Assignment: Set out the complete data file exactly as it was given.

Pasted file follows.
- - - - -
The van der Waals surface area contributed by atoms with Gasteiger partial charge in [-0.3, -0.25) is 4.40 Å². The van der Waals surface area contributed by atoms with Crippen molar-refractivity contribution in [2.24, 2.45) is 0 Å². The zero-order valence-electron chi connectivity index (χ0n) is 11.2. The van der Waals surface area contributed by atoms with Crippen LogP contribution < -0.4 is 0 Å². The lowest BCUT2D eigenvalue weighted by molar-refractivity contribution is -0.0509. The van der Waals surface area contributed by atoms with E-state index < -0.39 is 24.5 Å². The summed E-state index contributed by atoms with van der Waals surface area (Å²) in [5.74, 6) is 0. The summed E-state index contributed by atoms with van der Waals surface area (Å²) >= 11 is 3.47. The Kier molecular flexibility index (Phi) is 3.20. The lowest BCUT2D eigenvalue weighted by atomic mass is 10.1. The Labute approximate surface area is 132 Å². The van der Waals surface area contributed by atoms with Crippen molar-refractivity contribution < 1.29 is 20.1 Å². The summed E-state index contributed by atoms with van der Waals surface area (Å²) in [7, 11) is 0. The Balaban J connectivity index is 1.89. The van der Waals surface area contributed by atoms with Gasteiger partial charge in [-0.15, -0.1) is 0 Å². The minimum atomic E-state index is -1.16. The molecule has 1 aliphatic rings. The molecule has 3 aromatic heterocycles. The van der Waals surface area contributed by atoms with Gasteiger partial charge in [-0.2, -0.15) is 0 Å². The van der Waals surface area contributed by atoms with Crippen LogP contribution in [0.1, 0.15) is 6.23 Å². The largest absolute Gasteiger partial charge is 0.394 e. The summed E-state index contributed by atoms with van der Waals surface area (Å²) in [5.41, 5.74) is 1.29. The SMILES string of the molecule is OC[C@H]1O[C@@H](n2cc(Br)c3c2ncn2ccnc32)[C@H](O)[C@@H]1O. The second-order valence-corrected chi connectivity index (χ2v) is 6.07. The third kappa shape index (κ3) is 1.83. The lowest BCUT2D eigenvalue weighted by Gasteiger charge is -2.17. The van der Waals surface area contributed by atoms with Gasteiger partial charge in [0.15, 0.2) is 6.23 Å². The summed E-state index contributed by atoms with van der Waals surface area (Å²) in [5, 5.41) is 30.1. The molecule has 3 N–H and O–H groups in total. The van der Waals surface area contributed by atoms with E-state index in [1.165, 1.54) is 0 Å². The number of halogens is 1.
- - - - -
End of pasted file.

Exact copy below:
The van der Waals surface area contributed by atoms with Gasteiger partial charge in [-0.3, -0.25) is 4.40 Å². The van der Waals surface area contributed by atoms with Crippen molar-refractivity contribution in [2.24, 2.45) is 0 Å². The zero-order valence-electron chi connectivity index (χ0n) is 11.2. The van der Waals surface area contributed by atoms with Crippen LogP contribution < -0.4 is 0 Å². The lowest BCUT2D eigenvalue weighted by molar-refractivity contribution is -0.0509. The van der Waals surface area contributed by atoms with E-state index < -0.39 is 24.5 Å². The summed E-state index contributed by atoms with van der Waals surface area (Å²) in [5.74, 6) is 0. The summed E-state index contributed by atoms with van der Waals surface area (Å²) >= 11 is 3.47. The Kier molecular flexibility index (Phi) is 3.20. The lowest BCUT2D eigenvalue weighted by atomic mass is 10.1. The Labute approximate surface area is 132 Å². The van der Waals surface area contributed by atoms with Crippen molar-refractivity contribution < 1.29 is 20.1 Å². The summed E-state index contributed by atoms with van der Waals surface area (Å²) in [7, 11) is 0. The Balaban J connectivity index is 1.89. The van der Waals surface area contributed by atoms with Gasteiger partial charge in [-0.15, -0.1) is 0 Å². The minimum atomic E-state index is -1.16. The molecule has 1 aliphatic rings. The molecule has 3 aromatic heterocycles. The van der Waals surface area contributed by atoms with Gasteiger partial charge in [-0.2, -0.15) is 0 Å². The van der Waals surface area contributed by atoms with Crippen LogP contribution in [0.1, 0.15) is 6.23 Å². The largest absolute Gasteiger partial charge is 0.394 e. The summed E-state index contributed by atoms with van der Waals surface area (Å²) in [5.41, 5.74) is 1.29. The SMILES string of the molecule is OC[C@H]1O[C@@H](n2cc(Br)c3c2ncn2ccnc32)[C@H](O)[C@@H]1O. The second-order valence-corrected chi connectivity index (χ2v) is 6.07. The third kappa shape index (κ3) is 1.83. The lowest BCUT2D eigenvalue weighted by Gasteiger charge is -2.17. The van der Waals surface area contributed by atoms with Gasteiger partial charge in [0.15, 0.2) is 6.23 Å². The summed E-state index contributed by atoms with van der Waals surface area (Å²) in [5, 5.41) is 30.1. The molecule has 3 N–H and O–H groups in total. The van der Waals surface area contributed by atoms with E-state index in [1.165, 1.54) is 0 Å². The number of halogens is 1.